Golden rice, which contains more vitamin A, is being blocked by environmental activists because it is genetically modified.
There is a myth that monosodium glutamate, or MSG, is unsafe or unhealthy. It is a simple amino acid, that’s all. And it’s safe.
Scientific research has provided convincing evidence that the non-nutritive sweetener, aspartame, is not dangerous to human health.
The scientific consensus says that GMO foods are safe for humans, livestock, and the environment. There is no need to avoid them.
USDA announces new guidelines for groceries that have the “organic food” label. This article reviews what that means for consumers.
A new peer-reviewed paper indicates that coffee may be linked to reduced risk of cardiovascular disease and mortality.
Red No. 3 is a food coloring used in some foods, many of which will be familiar to you. As the name implies, it’s a red dye that makes candies and foods look better. It’s really not been in the news for decades, but then someone sent me an article about it, which piqued my interest.
Predictably, the chemophobia crowd, like the Center for Science in the Public Interest, who thinks any chemical is a lousy chemical while ignoring the fact that every living thing on this planet is made up of billions of chemicals, is pushing the narrative that Red No. 3 causes cancer. You know what happens next, I go looking for any published evidence of whether the food coloring is linked to anything, including cancer.
Anyway, let’s take a look at Red No. 3 and find out what it does or does not do to humans.Read More »Red No. 3 food coloring — does it really increase risk of cancer?
And here we go again, another paper that attempts to link something terrible, in this case, convulsions, to the weedkiller glyphosate, also known as Roundup. Except this is about nematodes or roundworms.
I seem to be writing about roundworms a lot lately, I wonder why. Oh wait, I remember. Quacks were pushing a drug, that treats roundworm infections, to be used against COVID-19. Of course, you all remember ivermectin.
Let’s look at glyphosate and this new paper, which made me laugh. Then I got annoyed.Read More »Glyphosate (Roundup) causes convulsions in nematodes! What?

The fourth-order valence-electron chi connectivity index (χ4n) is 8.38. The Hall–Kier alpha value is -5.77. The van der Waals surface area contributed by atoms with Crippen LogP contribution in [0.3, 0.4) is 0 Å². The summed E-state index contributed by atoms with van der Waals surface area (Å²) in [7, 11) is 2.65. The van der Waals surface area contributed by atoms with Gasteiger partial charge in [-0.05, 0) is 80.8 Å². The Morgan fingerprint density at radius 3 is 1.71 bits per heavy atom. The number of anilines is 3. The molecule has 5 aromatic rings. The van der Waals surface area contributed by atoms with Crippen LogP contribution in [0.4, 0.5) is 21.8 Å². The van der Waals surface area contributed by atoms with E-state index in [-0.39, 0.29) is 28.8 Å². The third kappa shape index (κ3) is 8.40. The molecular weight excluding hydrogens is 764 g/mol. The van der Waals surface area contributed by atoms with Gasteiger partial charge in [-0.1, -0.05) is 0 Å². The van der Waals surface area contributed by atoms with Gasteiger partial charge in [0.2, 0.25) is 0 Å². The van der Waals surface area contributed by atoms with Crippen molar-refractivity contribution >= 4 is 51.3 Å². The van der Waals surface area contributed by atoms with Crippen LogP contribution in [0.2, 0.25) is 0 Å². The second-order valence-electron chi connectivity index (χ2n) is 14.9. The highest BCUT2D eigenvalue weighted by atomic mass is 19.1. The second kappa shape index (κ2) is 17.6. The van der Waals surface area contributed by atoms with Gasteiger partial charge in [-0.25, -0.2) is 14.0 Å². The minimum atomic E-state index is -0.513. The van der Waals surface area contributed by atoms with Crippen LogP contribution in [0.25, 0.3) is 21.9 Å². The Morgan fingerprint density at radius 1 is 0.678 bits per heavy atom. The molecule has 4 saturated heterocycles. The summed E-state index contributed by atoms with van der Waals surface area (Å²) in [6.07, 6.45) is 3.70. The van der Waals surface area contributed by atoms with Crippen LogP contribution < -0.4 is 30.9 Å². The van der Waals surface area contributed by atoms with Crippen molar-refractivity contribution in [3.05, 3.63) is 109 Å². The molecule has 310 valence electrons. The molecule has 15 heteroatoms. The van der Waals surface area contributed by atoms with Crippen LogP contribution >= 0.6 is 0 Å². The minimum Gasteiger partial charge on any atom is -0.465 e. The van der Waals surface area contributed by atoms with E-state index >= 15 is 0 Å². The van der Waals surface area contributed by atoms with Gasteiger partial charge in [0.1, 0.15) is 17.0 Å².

This article about artificial sweeteners and obesity was written by Linda Tock, an American living in Denmark, who has an extensive research background in the biomedical sciences. She has a Master’s Degree in Environmental Chemistry and Health and will be pursuing a Ph.D. Ms. Tock has a fascination for Daphnia, an interesting planktonic crustacean, that is an important organism in studying pollution and environmental stresses.
So I received a message from a friend of mine, wanting my opinion on this news article, which loudly proclaims that artificial sweeteners are linked to obesity. Because it was a genuine question regarding the science behind the study, and not a ‘concern troll’ about my preference for diet cola, I went and looked at the study itself to see what the fuss was about.Read More »Artificial sweeteners linked to obesity – poor evidence
The old Skeptical Raptor is taking a bit of a break over the next few days to recharge his batteries for all of the pseudoscience that will be coming out in 2020. In lieu of new content, I will be republishing the top 10 most read articles on this blog during 2019. Here’s number 10 – the MSG myth.
Food additives are one of the most passionate issues amongst people who eat (which would be everyone). Aspartame. High fructose corn syrup. GMO‘s. Salt. Sugar. Trans fats. Polysorbate 80. But the MSG myth is one of the most pervasive in the food pseudoscience world (yes, I’m going to make that a thing).
Of course, these additives cause angst in people because of their scary chemical names. Or nonsense on the internet. Or random neurons firing.
Obviously, there is stuff, created by the beauty of natural sunlight and goddess blessed sweet waters from the Alps, that is better than these man-made evil chemicals. Well, no. Everything in nature is made up of “chemistry” – 25-hydroxyergocalciferol is a scary chemical name, right? Except it’s the metabolic product of the conversion of vitamin D in the human liver. It’s natural!
But let’s get back to MSG – how many times have you seen “No MSG” in a sign Chinese restaurant? Is it because China, who has been using MSG in their cuisine for centuries, has been conspiring against Americans since the first Chinese restaurant starting serving up kung pao chicken to unaware Americans?
It’s time to look at the MSG myth – is it real, or does it need a good debunking?